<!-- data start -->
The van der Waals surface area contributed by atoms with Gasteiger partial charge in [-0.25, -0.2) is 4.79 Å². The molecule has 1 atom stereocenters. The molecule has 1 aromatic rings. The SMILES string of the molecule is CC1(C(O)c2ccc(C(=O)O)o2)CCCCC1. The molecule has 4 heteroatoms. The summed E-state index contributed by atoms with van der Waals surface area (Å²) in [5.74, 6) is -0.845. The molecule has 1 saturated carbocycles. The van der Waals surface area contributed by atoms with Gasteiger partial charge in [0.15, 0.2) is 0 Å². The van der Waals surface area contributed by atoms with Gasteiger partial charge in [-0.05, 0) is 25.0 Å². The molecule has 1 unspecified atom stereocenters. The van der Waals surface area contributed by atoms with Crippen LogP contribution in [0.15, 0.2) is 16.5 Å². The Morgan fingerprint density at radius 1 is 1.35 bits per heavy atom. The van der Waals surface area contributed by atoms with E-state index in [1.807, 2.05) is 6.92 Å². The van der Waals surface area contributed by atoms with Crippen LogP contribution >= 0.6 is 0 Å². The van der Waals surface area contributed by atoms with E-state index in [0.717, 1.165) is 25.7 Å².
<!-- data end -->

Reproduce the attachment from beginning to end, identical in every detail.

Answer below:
The van der Waals surface area contributed by atoms with Gasteiger partial charge in [-0.25, -0.2) is 4.79 Å². The molecule has 1 atom stereocenters. The molecule has 1 aromatic rings. The SMILES string of the molecule is CC1(C(O)c2ccc(C(=O)O)o2)CCCCC1. The molecule has 4 heteroatoms. The summed E-state index contributed by atoms with van der Waals surface area (Å²) in [5.74, 6) is -0.845. The molecule has 1 saturated carbocycles. The van der Waals surface area contributed by atoms with Gasteiger partial charge in [0.15, 0.2) is 0 Å². The van der Waals surface area contributed by atoms with Gasteiger partial charge in [-0.05, 0) is 25.0 Å². The molecule has 1 unspecified atom stereocenters. The van der Waals surface area contributed by atoms with Crippen LogP contribution in [0.15, 0.2) is 16.5 Å². The Morgan fingerprint density at radius 1 is 1.35 bits per heavy atom. The van der Waals surface area contributed by atoms with E-state index in [1.807, 2.05) is 6.92 Å². The van der Waals surface area contributed by atoms with Crippen LogP contribution >= 0.6 is 0 Å². The van der Waals surface area contributed by atoms with E-state index in [0.717, 1.165) is 25.7 Å².